Tired After Pooping? Here’s Why


Everybody poops, but there’s a lot about going number two that people don’t talk about. So if you happen to experience something that feels off related to going to the bathroom, it can feel like you’re the only one who has been through this. Case in point: feeling tired after you poop.

While we often feel great post-poop, other times, there’s an energy slump that happens—and not just to you. Yes, there’s actually a medical explanation for the phenomenon. Here’s the deal.

What can cause you to feel tired after you poop?

A lot of it comes down to your vagal nerves (aka vagus nerve), which are the main nerves of your parasympathetic nervous system. These nerves control a range of functions in your body, including your digestion, heart rate, and immune system.

Straining really hard during a bowel movement can activate the vagus,” explains Ellen M. Stein, MD, associate professor of medicine in the Division of Gastroenterology and Hepatology at Rutgers Robert Wood Johnson Medical School. For some people, heart rate slows and blood pressure lowers when the vagus nerve is activated, leading to something called a vasovagal reflex, Dr. Stein says.

“If you’re straining or pushing hard, your stomach muscles are contracting and that will decrease blood flow into the vagus nerve,” says Rudolph Bedford, MD, a gastroenterologist at Providence Saint John’s Health Center in Santa Monica, California. “That can make you feel dizzy when you get up after a bowel movement, or tired. Some people will even faint or lose consciousness if they’re straining enough.”

“Some people will even faint or lose consciousness if they’re straining enough.” —Rudolph Bedford, MD

Also worth noting: If you hold your breath when you push to poop, it can cause you to feel weak afterward, Dr. Stein says.

What does it mean if you feel tired after you poop?

On one level, it’s possible to feel exhausted after you poop simply because you’re constipated and are working hard to go, Dr. Bedford says. “You should try to keep your bowel movements soft so you’re not straining,” he suggests.

But the phenomenon can also be a sign that something else is going on with your health. “Some patients have underlying heart problems and now many patients have post-COVID syndromes or post-viral syndromes like POTS (postural orthostatic and tachycardia syndrome),” Dr. Stein says. “These conditions make their heart and circulatory system even more sensitive to these vasovagal reflexes.”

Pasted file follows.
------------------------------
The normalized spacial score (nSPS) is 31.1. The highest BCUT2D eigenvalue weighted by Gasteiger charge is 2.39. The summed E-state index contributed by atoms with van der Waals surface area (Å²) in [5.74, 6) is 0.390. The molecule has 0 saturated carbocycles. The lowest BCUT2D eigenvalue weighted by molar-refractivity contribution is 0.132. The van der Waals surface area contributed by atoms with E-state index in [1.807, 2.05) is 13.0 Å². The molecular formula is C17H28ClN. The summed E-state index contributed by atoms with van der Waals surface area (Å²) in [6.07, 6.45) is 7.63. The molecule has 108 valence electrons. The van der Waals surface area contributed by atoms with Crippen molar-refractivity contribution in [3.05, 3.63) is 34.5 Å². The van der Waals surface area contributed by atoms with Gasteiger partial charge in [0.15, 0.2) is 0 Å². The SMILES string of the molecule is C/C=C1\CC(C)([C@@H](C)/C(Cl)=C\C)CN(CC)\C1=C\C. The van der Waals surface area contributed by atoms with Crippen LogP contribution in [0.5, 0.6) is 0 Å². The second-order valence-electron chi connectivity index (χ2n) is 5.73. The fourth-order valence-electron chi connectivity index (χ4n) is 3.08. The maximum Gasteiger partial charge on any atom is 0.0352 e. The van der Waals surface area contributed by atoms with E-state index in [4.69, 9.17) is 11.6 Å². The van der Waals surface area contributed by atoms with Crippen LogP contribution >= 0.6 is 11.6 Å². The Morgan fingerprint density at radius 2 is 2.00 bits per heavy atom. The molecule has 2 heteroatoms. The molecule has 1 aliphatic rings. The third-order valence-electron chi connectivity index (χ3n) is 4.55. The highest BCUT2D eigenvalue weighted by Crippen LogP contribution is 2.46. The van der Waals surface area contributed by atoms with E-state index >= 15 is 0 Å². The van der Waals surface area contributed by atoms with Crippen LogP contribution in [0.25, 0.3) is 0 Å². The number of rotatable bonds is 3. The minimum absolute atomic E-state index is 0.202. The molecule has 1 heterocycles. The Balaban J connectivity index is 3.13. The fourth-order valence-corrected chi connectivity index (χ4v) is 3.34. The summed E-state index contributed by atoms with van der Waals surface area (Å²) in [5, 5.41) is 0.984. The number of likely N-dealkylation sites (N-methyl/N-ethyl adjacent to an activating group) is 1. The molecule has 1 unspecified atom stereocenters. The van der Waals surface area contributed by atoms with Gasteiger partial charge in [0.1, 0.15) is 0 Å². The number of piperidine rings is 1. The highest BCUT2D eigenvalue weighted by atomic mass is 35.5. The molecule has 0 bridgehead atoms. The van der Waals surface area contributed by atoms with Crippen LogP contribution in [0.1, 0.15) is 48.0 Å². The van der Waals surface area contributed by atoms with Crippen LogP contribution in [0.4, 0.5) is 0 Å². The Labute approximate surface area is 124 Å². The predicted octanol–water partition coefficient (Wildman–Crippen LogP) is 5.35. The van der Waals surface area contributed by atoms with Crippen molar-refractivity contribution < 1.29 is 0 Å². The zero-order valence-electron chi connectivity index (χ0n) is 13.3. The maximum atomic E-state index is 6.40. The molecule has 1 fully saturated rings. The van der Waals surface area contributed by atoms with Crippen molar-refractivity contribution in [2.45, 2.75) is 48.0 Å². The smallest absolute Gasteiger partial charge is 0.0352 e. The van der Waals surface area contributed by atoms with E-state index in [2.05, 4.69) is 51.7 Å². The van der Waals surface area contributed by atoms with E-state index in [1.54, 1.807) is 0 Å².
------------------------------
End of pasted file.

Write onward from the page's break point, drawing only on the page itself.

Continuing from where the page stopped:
How concerning is this?

It depends. If you notice here and there that you feel tired after you poop but feel otherwise okay, Dr. Bedford says you’re probably fine to just mention it to your doctor at your next physical.

But if this is a regular thing for you, Dr. Bedford it’s a good idea to proactively reach out to your doctor to see what could be going on. “You need to not only have your blood pressure and heart rate checked, but you need some blood work done,” he says. You could be dealing with an underlying health condition you’re not aware of or may be struggling with pelvic floor issues, Dr. Stein says.

How to prevent this from happening

Since a softer stool means you’ll be less likely to strain on the toilet, Dr. Bedford recommends that you focus on adding more fruits, vegetables, and water to your diet.

You can also try adjusting your bathroom habits. “Sometimes getting your feet up on a Squatty Potty changes the angles and eases the flow,” Dr. Stein says. Getting enough sleep can also help, she says.

Also make sure you’re using proper pooping form: “Pushing harder and holding your breath are likely triggers, so gently activating the right muscles and not forgetting to breathe are really helpful,” Dr. Stein says.

But, again, if this is something you’re dealing with regularly, it’s important to flag it for your doctor. They should be able to take things from there.



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